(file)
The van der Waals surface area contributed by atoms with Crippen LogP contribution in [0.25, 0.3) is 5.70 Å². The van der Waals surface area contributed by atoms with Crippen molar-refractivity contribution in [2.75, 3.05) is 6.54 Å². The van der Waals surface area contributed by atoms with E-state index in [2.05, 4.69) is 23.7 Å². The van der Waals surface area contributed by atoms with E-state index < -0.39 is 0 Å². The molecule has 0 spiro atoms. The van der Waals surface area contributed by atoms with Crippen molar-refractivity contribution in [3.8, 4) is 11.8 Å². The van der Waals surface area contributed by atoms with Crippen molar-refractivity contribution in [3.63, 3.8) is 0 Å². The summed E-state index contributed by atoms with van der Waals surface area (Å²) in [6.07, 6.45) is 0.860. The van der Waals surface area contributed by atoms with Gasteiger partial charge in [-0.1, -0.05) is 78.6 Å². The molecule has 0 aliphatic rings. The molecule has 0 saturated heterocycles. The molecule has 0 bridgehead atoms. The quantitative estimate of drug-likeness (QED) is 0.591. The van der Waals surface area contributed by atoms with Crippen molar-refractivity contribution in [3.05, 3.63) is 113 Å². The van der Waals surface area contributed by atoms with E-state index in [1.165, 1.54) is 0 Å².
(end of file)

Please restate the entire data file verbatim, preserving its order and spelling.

The van der Waals surface area contributed by atoms with Crippen LogP contribution in [0.25, 0.3) is 5.70 Å². The van der Waals surface area contributed by atoms with Crippen molar-refractivity contribution in [2.75, 3.05) is 6.54 Å². The van der Waals surface area contributed by atoms with E-state index in [2.05, 4.69) is 23.7 Å². The van der Waals surface area contributed by atoms with E-state index < -0.39 is 0 Å². The molecule has 0 spiro atoms. The van der Waals surface area contributed by atoms with Crippen molar-refractivity contribution in [3.8, 4) is 11.8 Å². The van der Waals surface area contributed by atoms with Crippen molar-refractivity contribution in [3.63, 3.8) is 0 Å². The summed E-state index contributed by atoms with van der Waals surface area (Å²) in [6.07, 6.45) is 0.860. The van der Waals surface area contributed by atoms with Gasteiger partial charge in [-0.1, -0.05) is 78.6 Å². The molecule has 0 aliphatic rings. The molecule has 0 saturated heterocycles. The molecule has 0 bridgehead atoms. The quantitative estimate of drug-likeness (QED) is 0.591. The van der Waals surface area contributed by atoms with Crippen molar-refractivity contribution in [3.05, 3.63) is 113 Å². The van der Waals surface area contributed by atoms with E-state index in [1.165, 1.54) is 0 Å².